Multicultural communities across Australia have also made huge contributions to this volunteer effort to support the RFS and those communities in need. The St Nicholas Greek Orthodox Church in Marrickville hosted a fundraising concert and raised over $8,500. The Sydney Portugal Community Club has been running a community fundraising campaign. Dozens of volunteers from Sydney's Sikh community travelled to the South Coast to make meals and provide a helping hand at the Milton Showground. In fact, Sikh groups across New South Wales have raised in excess of $20,000. During the height of the fires in December and January the Australian National Imams Council called all Muslims to action. The Afghan community group donated $18,252 to the RFS. Truckloads of food and supplies were sent by Human Appeal Australia, Lighthouse Community Support and the Australian Islamic Mission to Cobargo in early January. The New South Wales Jewish Board of Deputies raised tens of thousands of dollars for the bushfire efforts. In November Sydney's Chinese community raised over $390,000 at a gala dinner. Chinese community groups have continued to raise and distribute money to regional communities affected by fire since then. These are just some of the stories of multicultural communities coming together to support vulnerable people affected by these fires, and I believe just another wonderful example of the hope and optimism that has shone through in these dark times for our State.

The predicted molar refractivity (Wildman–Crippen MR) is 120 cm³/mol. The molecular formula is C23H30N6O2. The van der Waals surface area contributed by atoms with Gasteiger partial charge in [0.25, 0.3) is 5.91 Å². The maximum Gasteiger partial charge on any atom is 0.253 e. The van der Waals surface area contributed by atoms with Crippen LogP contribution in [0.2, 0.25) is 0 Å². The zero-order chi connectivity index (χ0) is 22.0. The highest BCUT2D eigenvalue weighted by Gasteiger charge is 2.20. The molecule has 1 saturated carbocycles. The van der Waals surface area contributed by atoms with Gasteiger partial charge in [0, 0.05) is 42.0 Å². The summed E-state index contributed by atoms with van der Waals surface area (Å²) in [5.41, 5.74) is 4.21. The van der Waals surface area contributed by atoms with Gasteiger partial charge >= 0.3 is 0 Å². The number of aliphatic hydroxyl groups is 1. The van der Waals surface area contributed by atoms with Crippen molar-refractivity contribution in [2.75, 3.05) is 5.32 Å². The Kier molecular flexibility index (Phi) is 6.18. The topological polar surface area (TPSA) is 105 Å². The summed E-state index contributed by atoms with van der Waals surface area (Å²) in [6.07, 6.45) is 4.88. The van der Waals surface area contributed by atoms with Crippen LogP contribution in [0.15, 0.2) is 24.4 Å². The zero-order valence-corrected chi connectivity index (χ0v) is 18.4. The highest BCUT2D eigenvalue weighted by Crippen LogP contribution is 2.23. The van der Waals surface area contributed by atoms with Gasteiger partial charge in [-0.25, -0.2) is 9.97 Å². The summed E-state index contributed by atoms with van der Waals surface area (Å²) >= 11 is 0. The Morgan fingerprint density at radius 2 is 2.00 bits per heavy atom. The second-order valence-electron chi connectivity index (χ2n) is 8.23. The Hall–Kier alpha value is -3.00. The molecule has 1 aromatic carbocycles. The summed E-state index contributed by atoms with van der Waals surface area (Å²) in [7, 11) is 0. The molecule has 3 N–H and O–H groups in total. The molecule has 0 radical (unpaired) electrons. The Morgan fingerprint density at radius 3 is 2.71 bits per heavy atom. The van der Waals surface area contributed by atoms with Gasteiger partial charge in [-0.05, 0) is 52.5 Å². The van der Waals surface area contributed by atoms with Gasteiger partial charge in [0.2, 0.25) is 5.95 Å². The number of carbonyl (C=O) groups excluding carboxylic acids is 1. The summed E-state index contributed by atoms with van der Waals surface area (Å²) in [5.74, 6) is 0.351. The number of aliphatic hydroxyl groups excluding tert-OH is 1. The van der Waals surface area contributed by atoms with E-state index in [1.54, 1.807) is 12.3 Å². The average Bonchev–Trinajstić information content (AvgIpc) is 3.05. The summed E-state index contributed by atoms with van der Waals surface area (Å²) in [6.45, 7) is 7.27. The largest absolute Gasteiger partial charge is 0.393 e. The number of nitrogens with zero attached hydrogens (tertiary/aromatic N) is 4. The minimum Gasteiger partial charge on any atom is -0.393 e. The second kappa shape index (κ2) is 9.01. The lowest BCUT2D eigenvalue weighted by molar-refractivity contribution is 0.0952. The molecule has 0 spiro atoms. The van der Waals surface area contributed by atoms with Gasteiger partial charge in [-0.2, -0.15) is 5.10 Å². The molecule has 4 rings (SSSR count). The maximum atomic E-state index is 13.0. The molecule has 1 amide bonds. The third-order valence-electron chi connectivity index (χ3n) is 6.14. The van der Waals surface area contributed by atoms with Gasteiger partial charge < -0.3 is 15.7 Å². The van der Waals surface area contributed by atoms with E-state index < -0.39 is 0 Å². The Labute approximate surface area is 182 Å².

I also address one of the strongest emotions evoked by these fires in our community, and that is profound anger. If these bushfires do not wake us up to the urgency and existential threat of climate change, I honestly do not know what will. People are exasperated. They are furious. I will not be told that talking about climate change diverts or disrespects the tragic losses these bushfires have brought. Those in fire-affected communities deserve support and action, not hollow words, forced handshakes and delays from government, just as all of us deserve to be led by politicians who are prepared to face up to the threat of climate change and stare down those who get in the way of action. It is fact that these bushfires have been the worst on record and they come in the middle of the worst drought on record. It is fact that climate change is making our climate drier and hotter. It is fact that if we do not act on climate change now, these fires will be the new normal.